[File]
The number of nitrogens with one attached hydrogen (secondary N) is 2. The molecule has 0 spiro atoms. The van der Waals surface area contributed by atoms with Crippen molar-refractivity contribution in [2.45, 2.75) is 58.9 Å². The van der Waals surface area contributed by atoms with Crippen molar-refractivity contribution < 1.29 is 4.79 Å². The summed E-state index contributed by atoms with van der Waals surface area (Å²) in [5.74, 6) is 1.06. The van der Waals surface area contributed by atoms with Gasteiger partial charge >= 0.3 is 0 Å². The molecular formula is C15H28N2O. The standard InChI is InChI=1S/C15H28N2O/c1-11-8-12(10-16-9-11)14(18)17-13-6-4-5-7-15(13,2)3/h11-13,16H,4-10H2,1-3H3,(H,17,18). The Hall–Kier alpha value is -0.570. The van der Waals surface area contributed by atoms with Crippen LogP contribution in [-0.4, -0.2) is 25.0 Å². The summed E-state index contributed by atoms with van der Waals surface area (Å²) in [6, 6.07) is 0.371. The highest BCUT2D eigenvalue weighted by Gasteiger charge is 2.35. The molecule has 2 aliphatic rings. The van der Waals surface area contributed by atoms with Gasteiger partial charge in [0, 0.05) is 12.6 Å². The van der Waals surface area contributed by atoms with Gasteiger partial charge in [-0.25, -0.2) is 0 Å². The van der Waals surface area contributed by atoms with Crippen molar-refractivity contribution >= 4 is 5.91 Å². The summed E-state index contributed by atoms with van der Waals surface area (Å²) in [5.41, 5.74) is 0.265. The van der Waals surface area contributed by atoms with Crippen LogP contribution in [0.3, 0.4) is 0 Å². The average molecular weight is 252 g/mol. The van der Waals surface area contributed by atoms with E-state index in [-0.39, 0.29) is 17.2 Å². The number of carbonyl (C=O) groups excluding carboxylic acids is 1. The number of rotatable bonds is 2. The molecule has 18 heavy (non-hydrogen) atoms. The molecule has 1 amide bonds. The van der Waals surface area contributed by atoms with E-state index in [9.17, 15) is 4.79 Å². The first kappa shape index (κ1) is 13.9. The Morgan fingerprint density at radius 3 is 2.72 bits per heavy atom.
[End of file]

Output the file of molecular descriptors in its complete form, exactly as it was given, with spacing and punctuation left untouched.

The number of nitrogens with one attached hydrogen (secondary N) is 2. The molecule has 0 spiro atoms. The van der Waals surface area contributed by atoms with Crippen molar-refractivity contribution in [2.45, 2.75) is 58.9 Å². The van der Waals surface area contributed by atoms with Crippen molar-refractivity contribution < 1.29 is 4.79 Å². The summed E-state index contributed by atoms with van der Waals surface area (Å²) in [5.74, 6) is 1.06. The van der Waals surface area contributed by atoms with Gasteiger partial charge >= 0.3 is 0 Å². The molecular formula is C15H28N2O. The standard InChI is InChI=1S/C15H28N2O/c1-11-8-12(10-16-9-11)14(18)17-13-6-4-5-7-15(13,2)3/h11-13,16H,4-10H2,1-3H3,(H,17,18). The Hall–Kier alpha value is -0.570. The van der Waals surface area contributed by atoms with Crippen LogP contribution in [-0.4, -0.2) is 25.0 Å². The summed E-state index contributed by atoms with van der Waals surface area (Å²) in [6, 6.07) is 0.371. The highest BCUT2D eigenvalue weighted by Gasteiger charge is 2.35. The molecule has 2 aliphatic rings. The van der Waals surface area contributed by atoms with Gasteiger partial charge in [0, 0.05) is 12.6 Å². The van der Waals surface area contributed by atoms with Gasteiger partial charge in [-0.25, -0.2) is 0 Å². The van der Waals surface area contributed by atoms with Crippen molar-refractivity contribution >= 4 is 5.91 Å². The summed E-state index contributed by atoms with van der Waals surface area (Å²) in [5.41, 5.74) is 0.265. The van der Waals surface area contributed by atoms with Crippen LogP contribution in [0.3, 0.4) is 0 Å². The average molecular weight is 252 g/mol. The van der Waals surface area contributed by atoms with E-state index in [-0.39, 0.29) is 17.2 Å². The number of carbonyl (C=O) groups excluding carboxylic acids is 1. The number of rotatable bonds is 2. The molecule has 18 heavy (non-hydrogen) atoms. The molecule has 1 amide bonds. The van der Waals surface area contributed by atoms with E-state index in [9.17, 15) is 4.79 Å². The first kappa shape index (κ1) is 13.9. The Morgan fingerprint density at radius 3 is 2.72 bits per heavy atom.